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Maybe You Need to Eat MORE

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There’s so much talk today about weight loss and programs to help you lose weight and eat less.  This post is for those of you who are looking to gain weight or needing help to maintain your weight.  There are cases where the answer to your health challenges is to eat MORE, not less.

Here are reasons you may need to add more calories to your daily intake. Add more calories if you are:

  1. Growing. Children need more calories to keep up with their growth and development.
  2. Growing a human. If you are pregnant, you are literally eating for two.
  3. Nursing a baby. Again, you are sharing all your food with your little one.
  4. Underweight. Of course the answer isn’t to overeat, but you likely need to consume more calories.
  5. Exercising intensely. Even if you’re wanting to lose weight, you don’t want too great of a caloric deficit if you’re exercising intensely.  The goal should be to lose no more than 2 lbs/week.  Beyond this, the kidneys get overly stressed and the weight loss is difficult to sustain and maintain.
  6. In some cases, trying to lose weight.  Yes, that’s right.  I have seen so many people who, in effort to lose weight quickly, start under-eating.  When you eat too little, your metabolism slows down to help you conserve energy.

For all of these, again, the answer isn’t to go crazy and overeat, which can leave you feeling tired and bloated.  Each situation is unique and, in some cases, you may only need to add 100 calories/day (a piece of fruit for example)… while in others, such as a person who is training for a marathon, you may need to add an extra 500-1000 calories/day.  

So the million dollar question is…

How can I add more calories without overeating, feeling stuffed or sacrificing health in any way? 

There are lots of ways to do this.  Listed below are several healthy meal options with several ways to increase the caloric content using nutrient-dense whole foods.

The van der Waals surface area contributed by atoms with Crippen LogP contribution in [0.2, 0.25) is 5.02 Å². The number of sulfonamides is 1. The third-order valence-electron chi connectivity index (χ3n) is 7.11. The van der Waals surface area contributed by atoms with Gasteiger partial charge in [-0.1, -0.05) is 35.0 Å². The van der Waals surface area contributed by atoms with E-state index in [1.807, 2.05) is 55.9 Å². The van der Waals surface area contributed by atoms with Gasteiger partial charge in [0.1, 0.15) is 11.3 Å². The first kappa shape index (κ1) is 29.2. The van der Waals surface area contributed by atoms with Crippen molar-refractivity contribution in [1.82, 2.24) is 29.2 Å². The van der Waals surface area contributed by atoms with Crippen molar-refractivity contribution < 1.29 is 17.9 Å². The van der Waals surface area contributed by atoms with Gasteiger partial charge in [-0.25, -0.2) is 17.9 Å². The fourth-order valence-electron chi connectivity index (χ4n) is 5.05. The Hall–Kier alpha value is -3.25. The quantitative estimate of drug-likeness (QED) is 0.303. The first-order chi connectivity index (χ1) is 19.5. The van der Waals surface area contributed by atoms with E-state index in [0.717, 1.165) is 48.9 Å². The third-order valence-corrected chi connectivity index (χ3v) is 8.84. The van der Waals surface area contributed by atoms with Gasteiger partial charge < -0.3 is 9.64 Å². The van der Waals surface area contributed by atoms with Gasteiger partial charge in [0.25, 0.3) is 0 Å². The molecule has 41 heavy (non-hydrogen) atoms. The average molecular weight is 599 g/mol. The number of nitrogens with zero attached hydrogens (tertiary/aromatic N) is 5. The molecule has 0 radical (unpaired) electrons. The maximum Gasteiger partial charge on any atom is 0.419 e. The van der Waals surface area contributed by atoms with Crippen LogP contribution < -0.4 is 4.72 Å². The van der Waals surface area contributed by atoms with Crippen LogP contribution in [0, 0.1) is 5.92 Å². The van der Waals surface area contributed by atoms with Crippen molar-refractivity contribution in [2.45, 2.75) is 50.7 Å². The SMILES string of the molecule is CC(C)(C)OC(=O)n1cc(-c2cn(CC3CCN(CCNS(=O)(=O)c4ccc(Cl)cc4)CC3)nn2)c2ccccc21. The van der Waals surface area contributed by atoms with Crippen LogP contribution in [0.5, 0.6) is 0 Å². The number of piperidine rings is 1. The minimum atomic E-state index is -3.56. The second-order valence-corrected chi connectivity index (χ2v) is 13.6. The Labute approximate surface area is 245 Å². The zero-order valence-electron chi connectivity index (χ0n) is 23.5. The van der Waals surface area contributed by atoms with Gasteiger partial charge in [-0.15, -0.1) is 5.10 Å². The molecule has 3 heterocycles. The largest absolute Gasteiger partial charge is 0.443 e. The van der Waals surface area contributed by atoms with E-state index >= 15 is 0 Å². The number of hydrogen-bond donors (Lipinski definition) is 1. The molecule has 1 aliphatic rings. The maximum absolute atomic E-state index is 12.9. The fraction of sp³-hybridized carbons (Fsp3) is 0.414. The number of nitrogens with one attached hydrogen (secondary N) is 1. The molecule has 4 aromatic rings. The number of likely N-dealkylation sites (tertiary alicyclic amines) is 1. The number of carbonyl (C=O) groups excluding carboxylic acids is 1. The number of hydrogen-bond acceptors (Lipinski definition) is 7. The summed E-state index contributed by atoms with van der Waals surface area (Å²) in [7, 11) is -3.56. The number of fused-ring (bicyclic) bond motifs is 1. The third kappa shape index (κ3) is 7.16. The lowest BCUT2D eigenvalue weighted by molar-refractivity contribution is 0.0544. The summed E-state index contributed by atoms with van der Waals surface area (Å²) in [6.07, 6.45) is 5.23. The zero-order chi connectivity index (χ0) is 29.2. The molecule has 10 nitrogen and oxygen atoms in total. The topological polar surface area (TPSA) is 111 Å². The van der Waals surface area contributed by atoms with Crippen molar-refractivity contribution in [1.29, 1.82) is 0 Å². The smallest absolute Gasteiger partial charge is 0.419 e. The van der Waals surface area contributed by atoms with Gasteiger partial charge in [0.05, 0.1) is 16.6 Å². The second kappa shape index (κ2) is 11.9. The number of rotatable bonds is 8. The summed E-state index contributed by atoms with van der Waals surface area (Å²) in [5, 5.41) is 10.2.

Salads are an excellent way to get lots of nutrition.  Most people, however, think of salads as a non-filling side dish.  Not the way I do it!

Add to salads:  

  • Chopped nuts or seeds- walnuts, sunflower seeds, pumpkin seeds and hemp seeds are my favorites
  • Avocado or guacamole
  • Beans and lentils- you can add a full cup of beans or lentils to your salad to make it a game changing main dish!
  • Nut or avocado-based salad dressings
  • Hummus or bean dips

Smoothies, like salads often are thought of as being “light” meals … but they can easily be ramped up to any caloric amount that you need to get.  I have supported clients with green smoothies for almost any condition you can think of.  Smoothies are easy to customize and can be anywhere from 100-1000 calories depending on your goals.

Add to smoothies:

  • Nuts and/or seeds- walnuts, chia seeds, flax seeds or hemp seeds are excellent
  • Protein powders (more important for heavy exercise)
  • You can also go a bit unconventional and add plain oatmeal or cooked lentils
  • Higher glycemic fruit
  • Lecithin powder

Oatmeal is another great way to get more calories. Add to oatmeal:

  • Nuts and/or seeds- walnuts, chia seeds, flax seeds or hemp seeds are excellent
  • Dried fruit
  • Fresh fruit

Also, I love doing “super bowls”… these can be rich in calories and tons of other nutrients.  They are so easy to customize to whatever you like and have on hand.

Add to your super bowl:

  • A whole grain- rice, quinoa, buckwheat
  • Starchy vegetables- sweet potatoes, winter squash, cooked beets
  • Plant protein- lentils (red, green, French) or beans (kidney, black, pinto, chickpeas)
  • Chopped nuts or seeds- walnuts, pumpkin seeds, sunflower seeds
  • Avocado or guacamole 
  • Hummus or bean dips
  • Any other vegetables that you like

If what you are doing isn’t working, it’s time to try something new.  Perhaps you need to add more calories to your diet.  If you’re not getting the results that you want, I’d love to help you.  Feel free to reach out to the clinic at 269-204-6525.

Nothing said or implied in this post is intended to treat, cure, diagnose or prevent any disease.  It does not take the place of a health care practitioner.  It is for educational purposes only.